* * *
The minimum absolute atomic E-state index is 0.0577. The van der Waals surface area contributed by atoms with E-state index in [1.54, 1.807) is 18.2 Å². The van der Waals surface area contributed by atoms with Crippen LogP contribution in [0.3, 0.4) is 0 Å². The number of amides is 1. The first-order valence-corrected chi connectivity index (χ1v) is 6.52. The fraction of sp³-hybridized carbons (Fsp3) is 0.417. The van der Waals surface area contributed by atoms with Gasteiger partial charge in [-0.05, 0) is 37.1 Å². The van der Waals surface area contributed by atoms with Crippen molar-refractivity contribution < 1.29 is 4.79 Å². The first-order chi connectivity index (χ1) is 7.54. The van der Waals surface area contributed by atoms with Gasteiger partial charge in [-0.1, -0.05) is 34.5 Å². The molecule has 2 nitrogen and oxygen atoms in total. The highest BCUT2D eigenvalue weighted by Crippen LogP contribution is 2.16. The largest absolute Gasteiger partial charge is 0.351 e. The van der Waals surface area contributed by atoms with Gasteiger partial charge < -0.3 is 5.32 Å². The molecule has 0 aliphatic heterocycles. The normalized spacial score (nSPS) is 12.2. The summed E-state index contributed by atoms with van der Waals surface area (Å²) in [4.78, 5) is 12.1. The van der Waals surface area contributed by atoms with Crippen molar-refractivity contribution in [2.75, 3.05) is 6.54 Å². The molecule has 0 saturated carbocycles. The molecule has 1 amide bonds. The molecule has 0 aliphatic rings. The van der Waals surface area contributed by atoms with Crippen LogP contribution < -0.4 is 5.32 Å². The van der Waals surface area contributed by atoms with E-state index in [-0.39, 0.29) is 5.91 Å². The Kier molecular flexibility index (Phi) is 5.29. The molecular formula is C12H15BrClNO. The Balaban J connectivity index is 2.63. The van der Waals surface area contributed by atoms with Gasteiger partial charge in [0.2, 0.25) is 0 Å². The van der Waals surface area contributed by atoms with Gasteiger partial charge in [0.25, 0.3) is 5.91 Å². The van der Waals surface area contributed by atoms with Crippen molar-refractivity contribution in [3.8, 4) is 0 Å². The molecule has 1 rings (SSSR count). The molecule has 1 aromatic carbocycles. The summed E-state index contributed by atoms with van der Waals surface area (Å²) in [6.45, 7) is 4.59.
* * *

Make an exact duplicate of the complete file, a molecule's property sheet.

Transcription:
The minimum absolute atomic E-state index is 0.0577. The van der Waals surface area contributed by atoms with E-state index in [1.54, 1.807) is 18.2 Å². The van der Waals surface area contributed by atoms with Crippen LogP contribution in [0.3, 0.4) is 0 Å². The number of amides is 1. The first-order valence-corrected chi connectivity index (χ1v) is 6.52. The fraction of sp³-hybridized carbons (Fsp3) is 0.417. The van der Waals surface area contributed by atoms with Gasteiger partial charge in [-0.05, 0) is 37.1 Å². The van der Waals surface area contributed by atoms with Crippen molar-refractivity contribution < 1.29 is 4.79 Å². The first-order chi connectivity index (χ1) is 7.54. The van der Waals surface area contributed by atoms with Gasteiger partial charge in [-0.1, -0.05) is 34.5 Å². The molecule has 2 nitrogen and oxygen atoms in total. The highest BCUT2D eigenvalue weighted by Crippen LogP contribution is 2.16. The largest absolute Gasteiger partial charge is 0.351 e. The van der Waals surface area contributed by atoms with Gasteiger partial charge < -0.3 is 5.32 Å². The molecule has 0 aliphatic heterocycles. The normalized spacial score (nSPS) is 12.2. The summed E-state index contributed by atoms with van der Waals surface area (Å²) in [4.78, 5) is 12.1. The van der Waals surface area contributed by atoms with Crippen molar-refractivity contribution in [2.75, 3.05) is 6.54 Å². The molecule has 0 saturated carbocycles. The molecule has 1 amide bonds. The molecule has 0 aliphatic rings. The van der Waals surface area contributed by atoms with Crippen LogP contribution < -0.4 is 5.32 Å². The van der Waals surface area contributed by atoms with E-state index in [-0.39, 0.29) is 5.91 Å². The Kier molecular flexibility index (Phi) is 5.29. The molecular formula is C12H15BrClNO. The Balaban J connectivity index is 2.63. The van der Waals surface area contributed by atoms with Gasteiger partial charge in [0.2, 0.25) is 0 Å². The van der Waals surface area contributed by atoms with Gasteiger partial charge in [0.25, 0.3) is 5.91 Å². The van der Waals surface area contributed by atoms with Crippen molar-refractivity contribution in [3.8, 4) is 0 Å². The molecule has 1 rings (SSSR count). The molecule has 1 aromatic carbocycles. The summed E-state index contributed by atoms with van der Waals surface area (Å²) in [6.45, 7) is 4.59.